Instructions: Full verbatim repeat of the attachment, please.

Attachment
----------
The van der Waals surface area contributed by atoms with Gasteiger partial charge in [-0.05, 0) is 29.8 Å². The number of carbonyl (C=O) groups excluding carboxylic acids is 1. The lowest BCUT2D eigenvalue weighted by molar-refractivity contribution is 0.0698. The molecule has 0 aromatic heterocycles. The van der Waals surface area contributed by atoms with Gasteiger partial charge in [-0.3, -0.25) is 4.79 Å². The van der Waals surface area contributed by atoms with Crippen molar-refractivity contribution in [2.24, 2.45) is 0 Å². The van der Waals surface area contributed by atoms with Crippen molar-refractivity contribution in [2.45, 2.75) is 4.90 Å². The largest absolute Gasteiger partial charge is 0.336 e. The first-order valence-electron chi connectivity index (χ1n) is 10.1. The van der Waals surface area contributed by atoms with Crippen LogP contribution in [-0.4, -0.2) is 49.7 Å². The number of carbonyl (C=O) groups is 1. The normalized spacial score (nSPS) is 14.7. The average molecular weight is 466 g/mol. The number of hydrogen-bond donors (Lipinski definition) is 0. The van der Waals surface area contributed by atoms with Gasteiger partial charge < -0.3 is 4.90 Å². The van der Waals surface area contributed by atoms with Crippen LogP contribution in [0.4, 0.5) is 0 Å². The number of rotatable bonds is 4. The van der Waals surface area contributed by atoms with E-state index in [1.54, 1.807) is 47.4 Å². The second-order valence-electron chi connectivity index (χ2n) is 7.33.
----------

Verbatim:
The van der Waals surface area contributed by atoms with Gasteiger partial charge in [-0.05, 0) is 29.8 Å². The number of carbonyl (C=O) groups excluding carboxylic acids is 1. The lowest BCUT2D eigenvalue weighted by molar-refractivity contribution is 0.0698. The molecule has 0 aromatic heterocycles. The van der Waals surface area contributed by atoms with Gasteiger partial charge in [-0.3, -0.25) is 4.79 Å². The van der Waals surface area contributed by atoms with Crippen molar-refractivity contribution in [2.24, 2.45) is 0 Å². The van der Waals surface area contributed by atoms with Crippen molar-refractivity contribution in [2.45, 2.75) is 4.90 Å². The largest absolute Gasteiger partial charge is 0.336 e. The first-order valence-electron chi connectivity index (χ1n) is 10.1. The van der Waals surface area contributed by atoms with Crippen LogP contribution in [-0.4, -0.2) is 49.7 Å². The number of carbonyl (C=O) groups is 1. The normalized spacial score (nSPS) is 14.7. The average molecular weight is 466 g/mol. The number of hydrogen-bond donors (Lipinski definition) is 0. The van der Waals surface area contributed by atoms with Gasteiger partial charge < -0.3 is 4.90 Å². The van der Waals surface area contributed by atoms with Crippen LogP contribution in [0.4, 0.5) is 0 Å². The number of rotatable bonds is 4. The van der Waals surface area contributed by atoms with E-state index in [1.54, 1.807) is 47.4 Å². The second-order valence-electron chi connectivity index (χ2n) is 7.33.